TVM raises E336m for life science

The German-US venture capitalist has closed TVM Life Science V well above its initial E250m target, indicating that investor demand for biotech is holding up well.

Techno Venture Management, the venture capital firm with offices in Munich, Boston and San Francisco, has closed its new biotechnology fund at E336m. The initial target for the fund, trading as TVM V Life Science Ventures (TVM V), was E250m.

TVM said that raising the fund in 2001 had proved a challenge, given the general market downturn, the worsening outlook for venture capital, closed public markets and the impact of September 11. That the firm completed the fundraising so successfully suggests that, unlike other supposedly high growth sectors, life science is still held in high esteem by institutions who otherwise often turn their backs on venture capital propositions.

It is the first time that TVM has raised a large sector-specific venture capital fund , as opposed to the four previous vehicles it had raised, which were aimed at both life sciences and IT and communications .

Commenting on the fundraising, Helmut Schühsler, TVM’s managing partner, said that an industry-specific fund offered investors greater flexibility and helped simplify their decision-making process.

He said that TVM had chosen to launch a dedicated life science fund first, because conditions for this industry were more favourable than for IT and communications. The firm, which has 15 full time investment professionals and eleven additional advisers, continues to make new investments in information and communications technology out of the relevant portion of TVM IV, which closed in May 2000 at E300m.

Schühsler said that TVM would raise its first dedicated IT and communications fund next year.

Key investors in TVM V include Dutch private equity house NIB Capital, which has a 10 per cent interest in the fund, Allianz, KfW and TBG, a subsidiary of Deutsche Ausgleichsbank.

70 per cent of commitments came from Germany and Switzerland, between three and four per cent from the US, and 15 per cent from Singapore, where according to Schühsler TVM has a strong set of relationships stemming in part from a number of its portfolio companies doing business there.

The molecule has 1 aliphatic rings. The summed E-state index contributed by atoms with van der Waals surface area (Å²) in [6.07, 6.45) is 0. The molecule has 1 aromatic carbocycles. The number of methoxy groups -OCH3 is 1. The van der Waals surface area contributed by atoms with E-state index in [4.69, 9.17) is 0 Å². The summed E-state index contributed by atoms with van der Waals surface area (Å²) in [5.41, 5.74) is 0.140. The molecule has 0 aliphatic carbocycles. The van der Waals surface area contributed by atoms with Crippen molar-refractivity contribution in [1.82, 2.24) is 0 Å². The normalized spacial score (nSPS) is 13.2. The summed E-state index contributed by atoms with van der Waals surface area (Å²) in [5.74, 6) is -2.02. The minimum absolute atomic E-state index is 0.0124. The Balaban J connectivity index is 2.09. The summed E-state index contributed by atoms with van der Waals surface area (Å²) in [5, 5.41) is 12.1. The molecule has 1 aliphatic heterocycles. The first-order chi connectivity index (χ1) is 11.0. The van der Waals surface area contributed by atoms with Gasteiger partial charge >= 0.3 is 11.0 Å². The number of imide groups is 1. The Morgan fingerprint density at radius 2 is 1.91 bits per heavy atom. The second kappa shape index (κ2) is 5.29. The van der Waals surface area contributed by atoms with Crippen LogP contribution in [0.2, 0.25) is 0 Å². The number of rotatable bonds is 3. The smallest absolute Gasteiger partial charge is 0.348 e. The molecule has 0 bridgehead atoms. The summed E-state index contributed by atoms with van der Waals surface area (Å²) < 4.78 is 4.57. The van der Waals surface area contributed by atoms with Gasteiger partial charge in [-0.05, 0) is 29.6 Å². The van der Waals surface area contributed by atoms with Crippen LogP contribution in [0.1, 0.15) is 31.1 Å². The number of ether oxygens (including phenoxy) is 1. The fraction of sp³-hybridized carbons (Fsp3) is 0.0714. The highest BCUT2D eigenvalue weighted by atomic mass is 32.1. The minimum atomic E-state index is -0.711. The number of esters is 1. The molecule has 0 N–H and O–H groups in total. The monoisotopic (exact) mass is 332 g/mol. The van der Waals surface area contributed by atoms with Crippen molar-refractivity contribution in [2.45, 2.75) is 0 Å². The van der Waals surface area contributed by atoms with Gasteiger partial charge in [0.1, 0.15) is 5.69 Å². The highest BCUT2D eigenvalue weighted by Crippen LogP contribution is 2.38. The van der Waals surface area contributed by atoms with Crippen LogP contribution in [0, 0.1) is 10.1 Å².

Asked about the recent surge in demand for life science investment opportunities, Schühsler said that many investors mistakenly thought of biotechnology as a safe haven. “It is a difficult sector and it hasn’t got any easier lately, but many venture capitalists have switched out of IT and back into biotechnology”, he said, questioning the wisdom of such moves.

“We believe that life science investing will continue to be very profitable for investors who have a strong franchise in the sector, a deep understanding of the industry, patience and a clear commitment to creating value for shareholder',

Schühsler allowed that there was a degree of downward protection for investors in bioscience because even companies that were not flying particularly highly were very often worth something to someone and could be sold on relatively easily. However he insisted that to benefit from this one still had to make the right investment decision, and therein lay the difficulty.

Since inception, TVM has invested in over 190 companies in eight countries. More than 40 of its portfolio companies have undergone an IPO at a major stock exchange.